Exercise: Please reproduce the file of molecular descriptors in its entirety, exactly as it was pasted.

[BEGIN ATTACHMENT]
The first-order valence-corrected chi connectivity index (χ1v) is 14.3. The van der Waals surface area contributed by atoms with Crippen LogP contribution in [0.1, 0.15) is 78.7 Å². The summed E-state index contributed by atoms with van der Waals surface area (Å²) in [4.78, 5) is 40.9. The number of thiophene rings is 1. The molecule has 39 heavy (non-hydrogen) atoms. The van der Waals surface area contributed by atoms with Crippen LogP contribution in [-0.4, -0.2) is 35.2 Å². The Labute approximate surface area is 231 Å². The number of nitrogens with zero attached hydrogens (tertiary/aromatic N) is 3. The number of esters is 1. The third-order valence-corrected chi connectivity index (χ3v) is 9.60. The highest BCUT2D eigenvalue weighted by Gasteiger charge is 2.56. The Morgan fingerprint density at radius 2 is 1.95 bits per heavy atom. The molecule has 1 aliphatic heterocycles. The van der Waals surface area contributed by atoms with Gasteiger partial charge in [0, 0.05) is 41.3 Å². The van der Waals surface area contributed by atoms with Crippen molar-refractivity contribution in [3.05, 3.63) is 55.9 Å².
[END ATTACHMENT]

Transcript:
The first-order valence-corrected chi connectivity index (χ1v) is 14.3. The van der Waals surface area contributed by atoms with Crippen LogP contribution in [0.1, 0.15) is 78.7 Å². The summed E-state index contributed by atoms with van der Waals surface area (Å²) in [4.78, 5) is 40.9. The number of thiophene rings is 1. The molecule has 39 heavy (non-hydrogen) atoms. The van der Waals surface area contributed by atoms with Crippen LogP contribution in [-0.4, -0.2) is 35.2 Å². The Labute approximate surface area is 231 Å². The number of nitrogens with zero attached hydrogens (tertiary/aromatic N) is 3. The number of esters is 1. The third-order valence-corrected chi connectivity index (χ3v) is 9.60. The highest BCUT2D eigenvalue weighted by Gasteiger charge is 2.56. The Morgan fingerprint density at radius 2 is 1.95 bits per heavy atom. The molecule has 1 aliphatic heterocycles. The van der Waals surface area contributed by atoms with Gasteiger partial charge in [0, 0.05) is 41.3 Å². The van der Waals surface area contributed by atoms with Crippen molar-refractivity contribution in [3.05, 3.63) is 55.9 Å².